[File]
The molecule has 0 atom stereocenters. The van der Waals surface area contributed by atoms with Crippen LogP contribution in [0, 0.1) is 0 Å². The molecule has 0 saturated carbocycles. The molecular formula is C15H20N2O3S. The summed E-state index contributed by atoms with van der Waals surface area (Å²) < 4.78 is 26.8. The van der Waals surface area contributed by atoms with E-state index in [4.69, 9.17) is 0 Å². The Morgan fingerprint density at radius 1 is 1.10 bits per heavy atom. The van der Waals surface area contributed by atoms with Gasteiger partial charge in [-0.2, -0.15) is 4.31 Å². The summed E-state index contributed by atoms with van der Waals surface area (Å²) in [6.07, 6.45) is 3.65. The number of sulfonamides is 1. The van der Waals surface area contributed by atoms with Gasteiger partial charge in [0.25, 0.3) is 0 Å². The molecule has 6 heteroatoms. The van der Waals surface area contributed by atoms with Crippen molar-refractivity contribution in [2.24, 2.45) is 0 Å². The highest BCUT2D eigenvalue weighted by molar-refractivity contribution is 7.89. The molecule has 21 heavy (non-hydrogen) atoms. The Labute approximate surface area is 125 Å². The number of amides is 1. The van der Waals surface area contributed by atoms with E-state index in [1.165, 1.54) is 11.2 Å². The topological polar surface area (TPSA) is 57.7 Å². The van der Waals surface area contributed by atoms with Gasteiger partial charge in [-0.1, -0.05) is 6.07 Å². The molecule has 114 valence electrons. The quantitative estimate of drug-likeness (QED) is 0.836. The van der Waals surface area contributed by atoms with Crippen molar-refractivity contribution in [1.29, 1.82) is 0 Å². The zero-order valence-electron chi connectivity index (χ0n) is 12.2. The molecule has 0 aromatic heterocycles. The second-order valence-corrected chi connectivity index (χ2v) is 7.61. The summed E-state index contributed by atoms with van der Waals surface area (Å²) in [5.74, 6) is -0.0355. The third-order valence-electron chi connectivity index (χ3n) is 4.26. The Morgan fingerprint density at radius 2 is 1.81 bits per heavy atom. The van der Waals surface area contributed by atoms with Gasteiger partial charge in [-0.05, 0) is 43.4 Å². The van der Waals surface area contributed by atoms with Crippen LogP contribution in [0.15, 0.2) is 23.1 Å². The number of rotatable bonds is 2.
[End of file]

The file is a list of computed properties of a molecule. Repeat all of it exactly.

The molecule has 0 atom stereocenters. The van der Waals surface area contributed by atoms with Crippen LogP contribution in [0, 0.1) is 0 Å². The molecule has 0 saturated carbocycles. The molecular formula is C15H20N2O3S. The summed E-state index contributed by atoms with van der Waals surface area (Å²) < 4.78 is 26.8. The van der Waals surface area contributed by atoms with E-state index in [4.69, 9.17) is 0 Å². The Morgan fingerprint density at radius 1 is 1.10 bits per heavy atom. The van der Waals surface area contributed by atoms with Gasteiger partial charge in [-0.2, -0.15) is 4.31 Å². The summed E-state index contributed by atoms with van der Waals surface area (Å²) in [6.07, 6.45) is 3.65. The number of sulfonamides is 1. The van der Waals surface area contributed by atoms with Gasteiger partial charge in [0.25, 0.3) is 0 Å². The molecule has 6 heteroatoms. The van der Waals surface area contributed by atoms with Crippen molar-refractivity contribution in [2.24, 2.45) is 0 Å². The highest BCUT2D eigenvalue weighted by molar-refractivity contribution is 7.89. The molecule has 21 heavy (non-hydrogen) atoms. The Labute approximate surface area is 125 Å². The number of amides is 1. The van der Waals surface area contributed by atoms with E-state index in [1.165, 1.54) is 11.2 Å². The topological polar surface area (TPSA) is 57.7 Å². The van der Waals surface area contributed by atoms with Gasteiger partial charge in [-0.1, -0.05) is 6.07 Å². The molecule has 114 valence electrons. The quantitative estimate of drug-likeness (QED) is 0.836. The van der Waals surface area contributed by atoms with Crippen molar-refractivity contribution in [1.29, 1.82) is 0 Å². The zero-order valence-electron chi connectivity index (χ0n) is 12.2. The molecule has 0 aromatic heterocycles. The second-order valence-corrected chi connectivity index (χ2v) is 7.61. The summed E-state index contributed by atoms with van der Waals surface area (Å²) in [5.74, 6) is -0.0355. The third-order valence-electron chi connectivity index (χ3n) is 4.26. The Morgan fingerprint density at radius 2 is 1.81 bits per heavy atom. The van der Waals surface area contributed by atoms with Gasteiger partial charge in [-0.05, 0) is 43.4 Å². The van der Waals surface area contributed by atoms with Crippen LogP contribution in [0.15, 0.2) is 23.1 Å². The number of rotatable bonds is 2.